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Commentary

Budget cuts are missing, Alaska shouldn’t touch the Permanent Fund!

  • Author: Rep. Lora Reinbold
  • Updated: July 5, 2016
  • Published June 2, 2016

Alaska's House and Senate just passed the conference committee operating budget bill and, to no surprise, it reveals that little progress was made to reduce the cost of state government. Despite continued claims of significant operating budget cuts, the budget numbers published by the Legislative Finance Division tell a different story.

First, when looking at total funding for the state's operating budget, the governor's amended request for fiscal year 2017 was $8.97 billion, compared to the Senate-approved budget of $8.73 billion, and the House-approved budget of $8.66 billion. The conference committee landed on a compromise with the minority, with an operating budget of $8.83 billion. Unfortunately, the compromise budget is higher than budgets approved by either the Senate or House.

Compared to the $9.30 billion fiscal 2016 operating budget, the compromise conference committee budget represents a reduction in total state operating costs of $470 million or 5.1 percent. At this level, that doesn't sound so bad — to some — but there's more to the story.

The operating budget is broken into two categories: "agency operations" (such as the cost of day-to-day operations of state departments) and "statewide items" (such as operating costs not associated with a particular department like debt service, state retirement assistance and fund capitalization). Although agency operations account for about 90 percent of the state operating costs, the $470 million reduction occurred almost entirely in the "fund capitalization" portion of statewide operations.

"Fund capitalization" appropriations, made to various state funds (such as the disaster relief fund, community assistance fund, public education fund, oil and gas tax credit fund, etc.), were reduced from $536 million in fiscal 2016 to $66 million in the conference committee budget. This $470 million reduction in "fund capitalization" does not represent a reduction in the fundamental operating cost of state government. It simply means certain funds may become undercapitalized or underfunded, and therefore may not be able to meet their obligations. Setting aside money in these accounts is a decision Legislators make every year. Reducing appropriations to these funds is a tool that has been used to create the appearance of lower operating budgets.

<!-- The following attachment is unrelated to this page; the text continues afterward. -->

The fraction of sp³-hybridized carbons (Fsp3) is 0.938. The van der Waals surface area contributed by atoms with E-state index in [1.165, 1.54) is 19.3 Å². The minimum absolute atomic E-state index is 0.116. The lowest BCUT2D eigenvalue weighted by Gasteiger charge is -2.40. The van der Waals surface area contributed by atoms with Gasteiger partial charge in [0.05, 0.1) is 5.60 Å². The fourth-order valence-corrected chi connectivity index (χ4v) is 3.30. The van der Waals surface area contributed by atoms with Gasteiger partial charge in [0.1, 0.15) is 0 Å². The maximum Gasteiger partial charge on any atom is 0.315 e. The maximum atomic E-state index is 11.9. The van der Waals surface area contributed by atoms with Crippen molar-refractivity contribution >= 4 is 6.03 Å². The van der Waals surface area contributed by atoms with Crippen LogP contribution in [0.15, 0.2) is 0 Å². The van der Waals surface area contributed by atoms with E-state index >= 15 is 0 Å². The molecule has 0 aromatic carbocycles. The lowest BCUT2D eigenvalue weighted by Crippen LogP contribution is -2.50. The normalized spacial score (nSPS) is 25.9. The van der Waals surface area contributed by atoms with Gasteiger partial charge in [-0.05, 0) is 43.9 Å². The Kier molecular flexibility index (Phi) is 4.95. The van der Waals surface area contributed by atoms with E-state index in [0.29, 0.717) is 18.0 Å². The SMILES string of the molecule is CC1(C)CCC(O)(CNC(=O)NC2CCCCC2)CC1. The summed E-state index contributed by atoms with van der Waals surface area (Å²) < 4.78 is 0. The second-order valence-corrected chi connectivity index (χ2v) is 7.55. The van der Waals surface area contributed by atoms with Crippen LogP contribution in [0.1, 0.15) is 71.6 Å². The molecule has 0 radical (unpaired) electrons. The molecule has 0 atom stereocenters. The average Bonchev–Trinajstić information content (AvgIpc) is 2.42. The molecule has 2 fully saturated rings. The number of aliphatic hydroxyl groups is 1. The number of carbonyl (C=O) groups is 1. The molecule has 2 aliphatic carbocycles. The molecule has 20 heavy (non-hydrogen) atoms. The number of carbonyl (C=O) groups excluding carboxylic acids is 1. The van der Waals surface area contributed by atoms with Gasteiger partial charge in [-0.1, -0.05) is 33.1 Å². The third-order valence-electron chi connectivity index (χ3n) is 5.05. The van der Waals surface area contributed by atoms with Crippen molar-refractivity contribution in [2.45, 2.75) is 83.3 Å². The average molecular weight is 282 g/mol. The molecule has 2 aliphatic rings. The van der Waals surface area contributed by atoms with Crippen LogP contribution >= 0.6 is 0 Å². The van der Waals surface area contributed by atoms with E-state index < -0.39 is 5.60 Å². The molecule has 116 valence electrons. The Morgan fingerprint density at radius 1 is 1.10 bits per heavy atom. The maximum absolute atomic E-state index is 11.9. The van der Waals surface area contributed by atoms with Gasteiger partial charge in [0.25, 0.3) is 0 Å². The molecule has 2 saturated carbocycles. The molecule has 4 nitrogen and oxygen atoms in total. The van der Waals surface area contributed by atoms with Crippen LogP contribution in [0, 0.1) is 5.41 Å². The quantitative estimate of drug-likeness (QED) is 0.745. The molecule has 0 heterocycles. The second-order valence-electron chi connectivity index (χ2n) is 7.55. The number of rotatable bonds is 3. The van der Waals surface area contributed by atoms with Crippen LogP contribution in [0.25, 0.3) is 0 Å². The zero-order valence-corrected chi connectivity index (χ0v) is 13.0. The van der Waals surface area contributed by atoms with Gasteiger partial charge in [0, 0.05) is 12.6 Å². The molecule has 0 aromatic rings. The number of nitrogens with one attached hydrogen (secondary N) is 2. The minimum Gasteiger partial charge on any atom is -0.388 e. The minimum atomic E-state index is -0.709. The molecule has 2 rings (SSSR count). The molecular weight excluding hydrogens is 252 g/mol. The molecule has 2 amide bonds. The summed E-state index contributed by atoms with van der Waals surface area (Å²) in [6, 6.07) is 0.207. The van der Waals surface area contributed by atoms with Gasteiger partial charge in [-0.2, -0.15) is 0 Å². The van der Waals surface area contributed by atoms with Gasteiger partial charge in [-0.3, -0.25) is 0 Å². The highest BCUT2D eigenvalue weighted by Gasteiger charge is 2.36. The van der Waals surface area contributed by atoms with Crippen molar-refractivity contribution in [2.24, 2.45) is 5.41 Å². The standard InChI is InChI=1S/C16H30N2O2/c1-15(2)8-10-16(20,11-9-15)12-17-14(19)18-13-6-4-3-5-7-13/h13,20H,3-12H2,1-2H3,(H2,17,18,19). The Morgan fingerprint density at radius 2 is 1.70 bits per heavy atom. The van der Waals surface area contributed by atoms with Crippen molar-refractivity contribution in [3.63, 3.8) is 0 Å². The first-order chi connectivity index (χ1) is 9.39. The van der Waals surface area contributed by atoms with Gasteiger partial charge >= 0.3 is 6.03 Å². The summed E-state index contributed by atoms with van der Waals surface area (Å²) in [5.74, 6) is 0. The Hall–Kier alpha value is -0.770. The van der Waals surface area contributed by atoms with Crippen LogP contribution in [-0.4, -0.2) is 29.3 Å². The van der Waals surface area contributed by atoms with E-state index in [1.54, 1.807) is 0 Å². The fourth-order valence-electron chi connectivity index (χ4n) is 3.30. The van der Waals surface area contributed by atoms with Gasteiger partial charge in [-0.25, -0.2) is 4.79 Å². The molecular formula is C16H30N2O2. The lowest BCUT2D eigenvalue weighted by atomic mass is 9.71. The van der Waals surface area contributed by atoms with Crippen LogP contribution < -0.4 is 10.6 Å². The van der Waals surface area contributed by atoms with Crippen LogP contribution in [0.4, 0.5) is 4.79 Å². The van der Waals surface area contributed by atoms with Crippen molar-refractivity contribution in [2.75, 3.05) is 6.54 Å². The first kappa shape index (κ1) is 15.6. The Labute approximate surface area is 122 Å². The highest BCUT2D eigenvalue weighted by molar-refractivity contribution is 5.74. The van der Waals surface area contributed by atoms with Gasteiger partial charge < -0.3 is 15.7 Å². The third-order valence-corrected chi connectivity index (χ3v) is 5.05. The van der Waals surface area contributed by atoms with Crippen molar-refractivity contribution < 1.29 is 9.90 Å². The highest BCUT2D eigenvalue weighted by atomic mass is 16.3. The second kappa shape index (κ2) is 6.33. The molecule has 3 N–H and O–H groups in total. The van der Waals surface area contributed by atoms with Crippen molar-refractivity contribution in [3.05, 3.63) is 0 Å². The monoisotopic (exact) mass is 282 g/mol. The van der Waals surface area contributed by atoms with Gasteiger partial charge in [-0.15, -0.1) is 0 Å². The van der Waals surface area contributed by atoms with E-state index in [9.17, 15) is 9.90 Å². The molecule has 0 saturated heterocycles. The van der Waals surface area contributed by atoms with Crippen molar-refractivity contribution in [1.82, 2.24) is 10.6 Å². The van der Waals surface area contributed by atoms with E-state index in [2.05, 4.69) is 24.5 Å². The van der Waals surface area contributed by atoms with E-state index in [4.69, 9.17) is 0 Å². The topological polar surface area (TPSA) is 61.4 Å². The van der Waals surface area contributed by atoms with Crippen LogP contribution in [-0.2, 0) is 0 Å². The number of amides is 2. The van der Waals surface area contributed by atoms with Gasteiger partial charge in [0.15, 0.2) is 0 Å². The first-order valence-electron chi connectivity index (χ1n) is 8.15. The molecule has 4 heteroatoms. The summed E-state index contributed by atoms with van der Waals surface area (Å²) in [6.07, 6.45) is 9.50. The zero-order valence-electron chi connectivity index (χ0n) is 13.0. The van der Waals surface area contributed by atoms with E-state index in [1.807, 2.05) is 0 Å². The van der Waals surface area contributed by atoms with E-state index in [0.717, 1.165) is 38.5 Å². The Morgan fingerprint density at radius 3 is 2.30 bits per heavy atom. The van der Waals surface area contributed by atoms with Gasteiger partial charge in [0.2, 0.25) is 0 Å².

Now, let's take a closer look at "agency operations," the fundamental cost of state government. The fiscal 2016 enacted budget included $8.20 billion for agency operations. The governor's fiscal 2017 amended budget requested $8.31 billion for agency operations, compared to the Senate's budget of $8.07 billion, and the House's budget at $8.17 billion. The conference committee landed on a compromise budget containing $8.21 billion for agency operations, again above the level approved by either chamber, a $13.6 million increase over the fiscal 2016 budget.

The governor's plan to fund future budgets is similar to the plan being promoted by the AFL-CIO, GCI and others, calling for a combination of budget cuts, new taxes, and restructuring of the Permanent Fund to pay for state government. Unfortunately, the data are clear: there has been no real progress made this year in reducing the fundamental operating cost of state government in Alaska.

Many are in a very big hurry to lock down a funding source for big government, despite failing to make real, sustainable reductions in the fundamental cost of government. Budget cuts were supposed to be part of the solution. Despite this failure, many continue to call for new taxes (House Bill 4001), and a restructuring of the Permanent Fund (HB 245). We are rapidly approaching a vote on both.

I say no way. Fix government spending first.

Until we demonstrate responsible government spending, there should be no new taxes imposed on Alaskans and no change to the Permanent Fund. Alaska spends almost three times the national average per capita on state government. Shifting the burden of big government on Alaskans is the wrong solution. We must fix government spending first.

Rep. Lora Reinbold, an Eagle River Republican, represents District 14 in the Alaska House of Representatives.

The views expressed here are the writer's own and are not necessarily endorsed by Alaska Dispatch News, which welcomes a broad range of viewpoints. To submit a piece for consideration, email commentary@alaskadispatch.com. Send submissions shorter than 200 words to letters@alaskadispatch.com or click here to submit via any web browser.

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